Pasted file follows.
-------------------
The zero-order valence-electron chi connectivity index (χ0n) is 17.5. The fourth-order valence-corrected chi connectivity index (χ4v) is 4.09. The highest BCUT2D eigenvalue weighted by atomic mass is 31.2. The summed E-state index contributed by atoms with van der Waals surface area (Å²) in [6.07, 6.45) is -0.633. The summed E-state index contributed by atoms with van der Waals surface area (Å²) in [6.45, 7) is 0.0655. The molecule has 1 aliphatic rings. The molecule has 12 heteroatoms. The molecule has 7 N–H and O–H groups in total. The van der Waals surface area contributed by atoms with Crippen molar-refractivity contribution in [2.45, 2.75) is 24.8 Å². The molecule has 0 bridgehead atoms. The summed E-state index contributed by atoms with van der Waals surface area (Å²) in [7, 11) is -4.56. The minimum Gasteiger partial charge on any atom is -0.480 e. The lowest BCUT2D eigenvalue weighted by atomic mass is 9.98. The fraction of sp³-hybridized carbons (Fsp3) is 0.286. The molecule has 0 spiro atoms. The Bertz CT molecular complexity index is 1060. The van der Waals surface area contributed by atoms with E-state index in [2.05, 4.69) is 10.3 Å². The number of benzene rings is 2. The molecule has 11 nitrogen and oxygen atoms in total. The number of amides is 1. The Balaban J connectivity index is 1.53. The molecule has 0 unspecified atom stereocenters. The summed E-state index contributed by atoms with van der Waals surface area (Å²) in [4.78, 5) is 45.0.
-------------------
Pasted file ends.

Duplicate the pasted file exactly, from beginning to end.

The zero-order valence-electron chi connectivity index (χ0n) is 17.5. The fourth-order valence-corrected chi connectivity index (χ4v) is 4.09. The highest BCUT2D eigenvalue weighted by atomic mass is 31.2. The summed E-state index contributed by atoms with van der Waals surface area (Å²) in [6.07, 6.45) is -0.633. The summed E-state index contributed by atoms with van der Waals surface area (Å²) in [6.45, 7) is 0.0655. The molecule has 1 aliphatic rings. The molecule has 12 heteroatoms. The molecule has 7 N–H and O–H groups in total. The van der Waals surface area contributed by atoms with Crippen molar-refractivity contribution in [2.45, 2.75) is 24.8 Å². The molecule has 0 bridgehead atoms. The summed E-state index contributed by atoms with van der Waals surface area (Å²) in [7, 11) is -4.56. The minimum Gasteiger partial charge on any atom is -0.480 e. The lowest BCUT2D eigenvalue weighted by atomic mass is 9.98. The fraction of sp³-hybridized carbons (Fsp3) is 0.286. The molecule has 0 spiro atoms. The Bertz CT molecular complexity index is 1060. The van der Waals surface area contributed by atoms with E-state index in [2.05, 4.69) is 10.3 Å². The number of benzene rings is 2. The molecule has 11 nitrogen and oxygen atoms in total. The number of amides is 1. The Balaban J connectivity index is 1.53. The molecule has 0 unspecified atom stereocenters. The summed E-state index contributed by atoms with van der Waals surface area (Å²) in [4.78, 5) is 45.0.